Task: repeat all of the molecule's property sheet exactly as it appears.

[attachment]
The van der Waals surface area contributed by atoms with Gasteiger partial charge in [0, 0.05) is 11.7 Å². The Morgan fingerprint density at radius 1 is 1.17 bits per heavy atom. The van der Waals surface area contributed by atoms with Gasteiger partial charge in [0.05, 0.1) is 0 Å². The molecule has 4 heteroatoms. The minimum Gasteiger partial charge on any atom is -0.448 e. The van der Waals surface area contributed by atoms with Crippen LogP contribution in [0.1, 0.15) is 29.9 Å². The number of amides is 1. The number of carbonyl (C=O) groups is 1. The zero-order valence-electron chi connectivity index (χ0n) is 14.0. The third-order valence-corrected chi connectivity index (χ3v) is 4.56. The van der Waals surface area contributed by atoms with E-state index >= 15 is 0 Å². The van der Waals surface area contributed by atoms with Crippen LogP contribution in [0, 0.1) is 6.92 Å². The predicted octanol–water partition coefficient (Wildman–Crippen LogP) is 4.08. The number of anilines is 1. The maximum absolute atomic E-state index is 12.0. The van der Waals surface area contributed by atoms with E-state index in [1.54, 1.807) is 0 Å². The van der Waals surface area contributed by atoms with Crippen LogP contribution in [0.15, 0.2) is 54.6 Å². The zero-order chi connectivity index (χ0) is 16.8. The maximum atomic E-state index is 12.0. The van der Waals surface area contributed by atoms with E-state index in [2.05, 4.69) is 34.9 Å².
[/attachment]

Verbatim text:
The van der Waals surface area contributed by atoms with Gasteiger partial charge in [0, 0.05) is 11.7 Å². The Morgan fingerprint density at radius 1 is 1.17 bits per heavy atom. The van der Waals surface area contributed by atoms with Gasteiger partial charge in [0.05, 0.1) is 0 Å². The molecule has 4 heteroatoms. The minimum Gasteiger partial charge on any atom is -0.448 e. The van der Waals surface area contributed by atoms with Crippen LogP contribution in [0.1, 0.15) is 29.9 Å². The number of amides is 1. The number of carbonyl (C=O) groups is 1. The zero-order valence-electron chi connectivity index (χ0n) is 14.0. The third-order valence-corrected chi connectivity index (χ3v) is 4.56. The van der Waals surface area contributed by atoms with E-state index >= 15 is 0 Å². The van der Waals surface area contributed by atoms with Crippen LogP contribution in [0, 0.1) is 6.92 Å². The predicted octanol–water partition coefficient (Wildman–Crippen LogP) is 4.08. The number of anilines is 1. The maximum absolute atomic E-state index is 12.0. The van der Waals surface area contributed by atoms with E-state index in [1.54, 1.807) is 0 Å². The van der Waals surface area contributed by atoms with Crippen LogP contribution in [0.15, 0.2) is 54.6 Å². The zero-order chi connectivity index (χ0) is 16.8. The maximum atomic E-state index is 12.0. The van der Waals surface area contributed by atoms with E-state index in [2.05, 4.69) is 34.9 Å².